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Plans for major project along Fort Point Channel moving ahead

Developer envisions a million square feet of residential, office, and lab space at Gillette site

The developer planning a mixed-use complex on Fort Point Channel would use acreage that's currently devoted to parking lots for Gillette's World Shaving Headquarters.Nathan Klima for The Boston Globe

The push to develop a prime piece of land along Fort Point Channel is moving forward again.

Related Beal on Monday filed more detailed plans for the three buildings it wants to put on on 6.5 acres of what is now parking lots alongside the Gillette World Shaving Headquarters. The developer describes a project, dubbed Channelside, that would include about 1 million square feet of residential, office, and lab space, with new parking areas and a berm to help protect against rising seas.

The documents flesh out plans that Related unveiled last fall, after it won a fierce bidding war to buy the site for $218 million. Filing them triggers the official neighborhood and Boston Planning & Development Agency review of the project, though Related Beal has been talking informally with neighbors and the city for months.


“The feedback we have received from the city and community has been invaluable,” said its executive vice president, Stephen Faber. “Fort Point is a unique and historic neighborhood, and we are thrilled to complement it with a thoughtful mix of housing, office, lab, and retail space, while introducing new parks, creating new pathways and public spaces, and enhancing waterfront access in Boston.”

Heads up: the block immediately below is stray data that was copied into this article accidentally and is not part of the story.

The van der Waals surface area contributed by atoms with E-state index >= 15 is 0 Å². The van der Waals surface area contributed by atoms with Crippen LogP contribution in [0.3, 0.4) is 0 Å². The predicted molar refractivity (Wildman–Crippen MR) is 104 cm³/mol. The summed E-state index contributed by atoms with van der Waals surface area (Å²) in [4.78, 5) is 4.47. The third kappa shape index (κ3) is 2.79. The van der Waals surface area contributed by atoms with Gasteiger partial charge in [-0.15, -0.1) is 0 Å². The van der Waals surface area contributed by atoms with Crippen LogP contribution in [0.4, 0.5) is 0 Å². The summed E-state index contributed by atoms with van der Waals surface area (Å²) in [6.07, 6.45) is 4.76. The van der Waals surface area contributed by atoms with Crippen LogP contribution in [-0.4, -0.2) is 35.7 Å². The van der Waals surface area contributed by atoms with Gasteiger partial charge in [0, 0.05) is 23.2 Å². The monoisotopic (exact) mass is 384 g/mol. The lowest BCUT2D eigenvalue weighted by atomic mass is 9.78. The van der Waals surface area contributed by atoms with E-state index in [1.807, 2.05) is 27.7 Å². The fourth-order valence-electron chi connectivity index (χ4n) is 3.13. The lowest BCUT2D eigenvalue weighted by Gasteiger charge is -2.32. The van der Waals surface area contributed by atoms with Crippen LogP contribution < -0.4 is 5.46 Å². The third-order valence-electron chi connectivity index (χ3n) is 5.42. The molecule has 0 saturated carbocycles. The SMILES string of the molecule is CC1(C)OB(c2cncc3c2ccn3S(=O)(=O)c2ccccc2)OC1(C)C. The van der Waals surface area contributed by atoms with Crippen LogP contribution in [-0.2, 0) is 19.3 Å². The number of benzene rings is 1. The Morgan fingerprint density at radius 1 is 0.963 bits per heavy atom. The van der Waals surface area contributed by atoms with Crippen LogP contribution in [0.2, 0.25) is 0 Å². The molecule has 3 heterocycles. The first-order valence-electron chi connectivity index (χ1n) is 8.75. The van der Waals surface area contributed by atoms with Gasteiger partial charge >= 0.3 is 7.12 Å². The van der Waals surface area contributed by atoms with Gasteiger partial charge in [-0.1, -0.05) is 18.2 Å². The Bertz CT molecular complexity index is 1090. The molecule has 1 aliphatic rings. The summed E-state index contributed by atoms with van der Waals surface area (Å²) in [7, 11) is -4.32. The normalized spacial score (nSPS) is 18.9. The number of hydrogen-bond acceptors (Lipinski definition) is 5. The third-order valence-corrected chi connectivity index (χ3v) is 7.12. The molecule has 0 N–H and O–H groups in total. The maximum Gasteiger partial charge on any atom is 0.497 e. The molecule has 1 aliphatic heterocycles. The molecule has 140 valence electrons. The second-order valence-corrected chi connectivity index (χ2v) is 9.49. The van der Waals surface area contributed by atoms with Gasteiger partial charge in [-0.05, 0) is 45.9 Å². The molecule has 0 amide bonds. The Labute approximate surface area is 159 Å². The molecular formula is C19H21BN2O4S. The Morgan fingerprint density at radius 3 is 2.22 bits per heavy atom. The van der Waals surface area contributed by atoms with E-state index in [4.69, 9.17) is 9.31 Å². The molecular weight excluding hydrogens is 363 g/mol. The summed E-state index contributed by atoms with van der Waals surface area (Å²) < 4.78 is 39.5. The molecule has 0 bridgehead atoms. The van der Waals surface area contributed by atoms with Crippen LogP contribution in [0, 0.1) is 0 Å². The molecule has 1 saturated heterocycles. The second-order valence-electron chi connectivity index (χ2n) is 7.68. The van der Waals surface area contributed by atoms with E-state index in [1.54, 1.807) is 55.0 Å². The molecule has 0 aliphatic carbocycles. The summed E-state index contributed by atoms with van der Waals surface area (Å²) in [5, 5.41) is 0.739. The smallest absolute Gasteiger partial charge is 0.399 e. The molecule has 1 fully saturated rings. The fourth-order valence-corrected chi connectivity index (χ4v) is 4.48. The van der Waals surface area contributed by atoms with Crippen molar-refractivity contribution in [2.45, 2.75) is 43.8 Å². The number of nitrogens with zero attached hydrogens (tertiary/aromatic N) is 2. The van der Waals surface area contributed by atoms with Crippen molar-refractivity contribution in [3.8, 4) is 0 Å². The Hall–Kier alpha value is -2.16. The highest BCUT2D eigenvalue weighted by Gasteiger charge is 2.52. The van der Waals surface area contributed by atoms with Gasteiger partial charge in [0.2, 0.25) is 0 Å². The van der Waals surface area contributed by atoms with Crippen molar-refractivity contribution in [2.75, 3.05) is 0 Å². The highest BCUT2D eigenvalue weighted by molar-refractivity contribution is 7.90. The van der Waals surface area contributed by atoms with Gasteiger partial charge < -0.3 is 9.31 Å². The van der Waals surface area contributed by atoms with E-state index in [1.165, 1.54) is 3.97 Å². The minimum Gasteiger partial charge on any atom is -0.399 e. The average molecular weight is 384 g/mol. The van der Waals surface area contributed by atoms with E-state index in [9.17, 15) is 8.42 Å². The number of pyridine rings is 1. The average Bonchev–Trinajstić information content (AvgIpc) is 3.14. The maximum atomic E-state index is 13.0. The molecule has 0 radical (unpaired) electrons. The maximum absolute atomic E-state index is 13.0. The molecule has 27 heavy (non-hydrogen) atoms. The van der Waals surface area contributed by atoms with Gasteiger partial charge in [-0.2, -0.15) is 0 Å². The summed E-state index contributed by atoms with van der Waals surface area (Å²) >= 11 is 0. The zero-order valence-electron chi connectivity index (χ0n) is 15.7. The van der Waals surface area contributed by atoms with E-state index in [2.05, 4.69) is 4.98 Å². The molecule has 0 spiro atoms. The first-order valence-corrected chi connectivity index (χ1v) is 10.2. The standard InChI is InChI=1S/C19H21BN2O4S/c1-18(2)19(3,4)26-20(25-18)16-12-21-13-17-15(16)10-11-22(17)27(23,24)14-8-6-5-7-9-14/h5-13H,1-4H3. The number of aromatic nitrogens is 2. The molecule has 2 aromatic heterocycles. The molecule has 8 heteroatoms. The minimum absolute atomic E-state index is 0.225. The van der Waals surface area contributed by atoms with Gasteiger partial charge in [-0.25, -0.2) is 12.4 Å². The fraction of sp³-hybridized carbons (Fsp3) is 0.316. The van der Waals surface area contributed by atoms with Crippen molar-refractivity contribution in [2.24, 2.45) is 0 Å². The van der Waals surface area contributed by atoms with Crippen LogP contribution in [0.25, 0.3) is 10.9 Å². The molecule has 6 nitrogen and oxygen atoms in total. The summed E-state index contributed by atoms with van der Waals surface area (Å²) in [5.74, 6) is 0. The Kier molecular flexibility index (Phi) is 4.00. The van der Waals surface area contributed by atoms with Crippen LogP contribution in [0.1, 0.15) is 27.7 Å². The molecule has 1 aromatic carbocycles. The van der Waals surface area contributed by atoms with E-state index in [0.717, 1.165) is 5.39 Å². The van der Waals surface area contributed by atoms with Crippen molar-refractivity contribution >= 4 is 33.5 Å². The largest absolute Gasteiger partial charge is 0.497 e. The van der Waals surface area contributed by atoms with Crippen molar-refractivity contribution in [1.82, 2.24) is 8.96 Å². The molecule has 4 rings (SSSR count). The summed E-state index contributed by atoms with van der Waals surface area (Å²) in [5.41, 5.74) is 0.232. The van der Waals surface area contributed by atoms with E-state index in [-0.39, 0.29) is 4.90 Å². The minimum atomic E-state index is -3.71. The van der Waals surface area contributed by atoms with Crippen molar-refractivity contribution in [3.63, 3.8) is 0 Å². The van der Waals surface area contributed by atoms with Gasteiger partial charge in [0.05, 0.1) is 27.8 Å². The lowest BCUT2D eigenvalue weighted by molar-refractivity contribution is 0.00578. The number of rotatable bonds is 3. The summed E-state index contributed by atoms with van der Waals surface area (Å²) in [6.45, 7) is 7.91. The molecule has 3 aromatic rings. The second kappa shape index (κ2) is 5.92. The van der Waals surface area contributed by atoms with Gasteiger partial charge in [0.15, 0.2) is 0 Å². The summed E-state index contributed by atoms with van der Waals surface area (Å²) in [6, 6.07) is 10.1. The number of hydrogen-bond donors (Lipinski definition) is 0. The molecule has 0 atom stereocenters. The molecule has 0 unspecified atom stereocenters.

Monday’s filing describes an office building and a residential building, each 180 feet tall, along Fort Point Channel. A 123-foot lab building would sit closer to A Street, with retail, restaurant, and civic space at the street level and 400 underground parking spaces.

The developer would extend Necco and Wormwood streets through the site and design park space to run between A Street and Fort Point Channel, where an earthen berm would be created to keep out surging water during storms.

With about one-third of its space devoted to housing, the project broadly complies with the so-called 100 Acres Plan, created in 2006 to guide development in the area, but specifics are likely to be hashed out in community meetings over the coming months. That will include determining the size and nature of ground-floor civic space in a neighborhood that many say has too little of it.


Also to be determined: the look of the buildings themselves. Related Beal has yet to share renderings of what they would look like. James Von Klemperer, design principal at the architecture firm Kohn Pedersen Fox, said they will “harmonize with the evocative character of the adjacent historical neighborhood.”

“Our design for Channelside will add to the distinctive Boston Wharf neighborhood fabric of handsome brick buildings,” he said in a statement.

A similar debate about the look and purpose of new buildings in this old section of town is playing out next door, at 15 Necco St., the site that was to have been the home of General Electric’s world headquarters — until the industrial conglomerate sold it last year. A new plan for a life-sciences-oriented mid-rise tower on the property has been undergoing BPDA review since late last year, with a virtual community meeting set for Thursday night.

Tim Logan can be reached at Follow him @bytimlogan.